Software project planning / Project planning Activities

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After the project has been defined and the project team has been appointed, you are ready to enter the second phase in the project management life cycle: the detailed project planning phase.

Project planning is at the heart of the project life cycle, and tells everyone involved where you’re going and how you’re going to get there. The planning phase is when the project plans are documented, the project deliverables and requirements are defined, and the project schedule is created. It involves creating a set of plans to help guide your team through the implementation and closure phases of the project. The plans created during this phase will help you manage time, cost, quality, changes, risk, and related issues. They will also help you control staff and external suppliers to ensure that you deliver the project on time, within budget, and within schedule.

The project planning phase is often the most challenging phase for a project manager, as you need to make an educated guess about the staff, resources, and equipment needed to complete your project. You may also need to plan your communications and procurement activities, as well as contract any third-party suppliers.

The purpose of the project planning phase is to:
  1. Establish business requirements
  2. Establish cost, schedule, list of deliverables, and delivery dates
  3. Establish resources plans
  4. Obtain management approval and proceed to the next phase

Software project management begins with a set of activities that are collectively called project planning. The objective of software project planning is to provide a frame work that enables the project manager to make some reasonable estimates of resources, cost, and schedule. There are 3 steps in the software project planning.

 1. Software Scope

Software scope describes the functions and features that are to be delivered to end users; the data that are input and output; the “content” that is presented to users as a consequence of using the software; and the performance, constraints, interfaces, and reliability that bound the system. Scope is defined using one of two techniques:

1. A narrative description of software scope is developed after communication with all stakeholders.
2. A set of use cases3 is developed by end users.
2. Feasibility 

Once the scope of the software has been identified, you need to study whether the project is worthwhile to design within the determined scope.

3. Resources Estimation 

Once the scope and its feasibility study is completed, the next step in software project planning is estimation of resources that are required to develop the new project. The resources are represented as follows
Each resource is specified with four characteristics:
  1. Description of the resource,
  2. A statement of availability,
  3. Time when the resource will be required, and
  4. Duration of time that the resource will be applied.

a) Human Resources

The planner begins by evaluating software scope and selecting the skills required to complete development. Both organizational position (e.g., manager, senior software engineer) and specialty (e.g., telecommunications, database, client-server) are specified. For relatively small projects (a few person-months), a single individual may perform all software engineering tasks, consulting with specialists as required. For larger projects, the software team may be geographically dispersed across a number of different locations. Hence, the location of each human resource is specified.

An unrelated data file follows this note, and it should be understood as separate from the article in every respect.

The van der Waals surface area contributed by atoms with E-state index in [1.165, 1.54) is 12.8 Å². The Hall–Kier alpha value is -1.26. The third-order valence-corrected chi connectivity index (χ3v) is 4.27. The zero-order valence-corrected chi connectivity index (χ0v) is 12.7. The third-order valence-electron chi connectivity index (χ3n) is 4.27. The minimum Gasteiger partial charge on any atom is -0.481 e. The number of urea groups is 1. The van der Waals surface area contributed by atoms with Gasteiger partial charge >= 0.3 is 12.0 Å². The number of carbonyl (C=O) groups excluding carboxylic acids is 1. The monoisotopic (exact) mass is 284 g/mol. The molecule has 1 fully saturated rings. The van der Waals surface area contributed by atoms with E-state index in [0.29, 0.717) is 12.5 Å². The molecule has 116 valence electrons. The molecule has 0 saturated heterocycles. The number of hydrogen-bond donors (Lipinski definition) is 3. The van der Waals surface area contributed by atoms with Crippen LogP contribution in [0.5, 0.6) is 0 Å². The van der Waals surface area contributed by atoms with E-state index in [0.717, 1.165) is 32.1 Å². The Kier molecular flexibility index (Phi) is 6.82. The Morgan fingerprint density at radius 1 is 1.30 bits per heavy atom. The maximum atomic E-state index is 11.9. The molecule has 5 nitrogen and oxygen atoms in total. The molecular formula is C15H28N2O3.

The number of people required for a software project can be determined only after an estimate of development effort (e.g., person-months) is made.

b) Reusable software resources

Reusability of software resources is very important in the software project planning. The creation and use of software building blocks must be catalogued for easy reference, standardized for easy application and validation for easy integrity. There are four software resource categories should be considered 

Off-the-shelf components: Existing software that can be acquired from a third party or from a past project. COTS (commercial off-the-shelf) components are purchased from a third party, are ready for use on the current project, and have been fully validated.

Full-experience components: Existing specifications, designs, code, or test data developed for past projects that are similar to the software to be built for the current project. Members of the current software team have had full experience in the application area represented by these components. Therefore, modifications required for full-experience components will be relatively low risk.

Partial-experience components: Existing specifications, designs, code, or test data developed for past projects that are related to the software to be built for the current project but will require substantial modification. Members of the current software team have only limited experience in the application area represented by these components. Therefore, modifications required for partial-experience components have a fair degree of risk.

New components: Software components must be built by the software team specifically for the needs of the current project.

c) Environmental Resources

The environment that supports a software project, often called the software engineering environment (SEE), incorporates hardware and software. Hardware provides platform that supports the software.

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